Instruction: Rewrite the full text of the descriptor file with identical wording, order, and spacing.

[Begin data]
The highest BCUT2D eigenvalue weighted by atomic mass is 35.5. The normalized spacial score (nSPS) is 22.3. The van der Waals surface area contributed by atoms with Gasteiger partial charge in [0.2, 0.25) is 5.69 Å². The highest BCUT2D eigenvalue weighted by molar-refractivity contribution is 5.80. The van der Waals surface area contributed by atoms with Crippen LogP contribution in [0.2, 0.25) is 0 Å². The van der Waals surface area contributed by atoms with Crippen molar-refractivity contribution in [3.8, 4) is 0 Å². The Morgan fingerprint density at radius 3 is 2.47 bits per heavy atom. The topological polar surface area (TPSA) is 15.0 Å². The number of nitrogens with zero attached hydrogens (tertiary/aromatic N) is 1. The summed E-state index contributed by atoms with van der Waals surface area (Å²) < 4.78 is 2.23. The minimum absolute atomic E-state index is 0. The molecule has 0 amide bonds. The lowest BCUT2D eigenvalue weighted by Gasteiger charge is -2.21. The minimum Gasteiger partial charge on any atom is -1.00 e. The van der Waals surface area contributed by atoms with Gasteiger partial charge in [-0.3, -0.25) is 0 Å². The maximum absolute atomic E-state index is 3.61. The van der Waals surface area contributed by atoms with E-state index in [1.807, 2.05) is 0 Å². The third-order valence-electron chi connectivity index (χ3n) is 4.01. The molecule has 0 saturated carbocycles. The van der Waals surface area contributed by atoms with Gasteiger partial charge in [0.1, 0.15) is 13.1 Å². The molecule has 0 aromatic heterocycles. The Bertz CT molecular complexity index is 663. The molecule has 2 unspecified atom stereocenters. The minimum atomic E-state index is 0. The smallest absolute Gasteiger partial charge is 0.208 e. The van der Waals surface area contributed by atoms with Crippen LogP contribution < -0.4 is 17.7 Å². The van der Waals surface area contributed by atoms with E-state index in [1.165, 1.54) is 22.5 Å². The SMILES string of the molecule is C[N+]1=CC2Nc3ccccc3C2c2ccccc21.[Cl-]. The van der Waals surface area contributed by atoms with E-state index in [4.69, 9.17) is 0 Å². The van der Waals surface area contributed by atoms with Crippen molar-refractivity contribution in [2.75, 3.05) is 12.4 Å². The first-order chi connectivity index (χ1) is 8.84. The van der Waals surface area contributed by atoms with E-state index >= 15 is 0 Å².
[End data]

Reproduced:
The highest BCUT2D eigenvalue weighted by atomic mass is 35.5. The normalized spacial score (nSPS) is 22.3. The van der Waals surface area contributed by atoms with Gasteiger partial charge in [0.2, 0.25) is 5.69 Å². The highest BCUT2D eigenvalue weighted by molar-refractivity contribution is 5.80. The van der Waals surface area contributed by atoms with Crippen LogP contribution in [0.2, 0.25) is 0 Å². The van der Waals surface area contributed by atoms with Crippen molar-refractivity contribution in [3.8, 4) is 0 Å². The Morgan fingerprint density at radius 3 is 2.47 bits per heavy atom. The topological polar surface area (TPSA) is 15.0 Å². The number of nitrogens with zero attached hydrogens (tertiary/aromatic N) is 1. The summed E-state index contributed by atoms with van der Waals surface area (Å²) < 4.78 is 2.23. The minimum absolute atomic E-state index is 0. The molecule has 0 amide bonds. The lowest BCUT2D eigenvalue weighted by Gasteiger charge is -2.21. The minimum Gasteiger partial charge on any atom is -1.00 e. The van der Waals surface area contributed by atoms with Gasteiger partial charge in [-0.3, -0.25) is 0 Å². The maximum absolute atomic E-state index is 3.61. The van der Waals surface area contributed by atoms with E-state index in [1.807, 2.05) is 0 Å². The third-order valence-electron chi connectivity index (χ3n) is 4.01. The molecule has 0 saturated carbocycles. The van der Waals surface area contributed by atoms with Gasteiger partial charge in [0.1, 0.15) is 13.1 Å². The molecule has 0 aromatic heterocycles. The Bertz CT molecular complexity index is 663. The molecule has 2 unspecified atom stereocenters. The minimum atomic E-state index is 0. The smallest absolute Gasteiger partial charge is 0.208 e. The van der Waals surface area contributed by atoms with Crippen LogP contribution < -0.4 is 17.7 Å². The van der Waals surface area contributed by atoms with E-state index in [1.165, 1.54) is 22.5 Å². The SMILES string of the molecule is C[N+]1=CC2Nc3ccccc3C2c2ccccc21.[Cl-]. The van der Waals surface area contributed by atoms with E-state index in [4.69, 9.17) is 0 Å². The van der Waals surface area contributed by atoms with Crippen molar-refractivity contribution in [2.75, 3.05) is 12.4 Å². The first-order chi connectivity index (χ1) is 8.84. The van der Waals surface area contributed by atoms with E-state index >= 15 is 0 Å².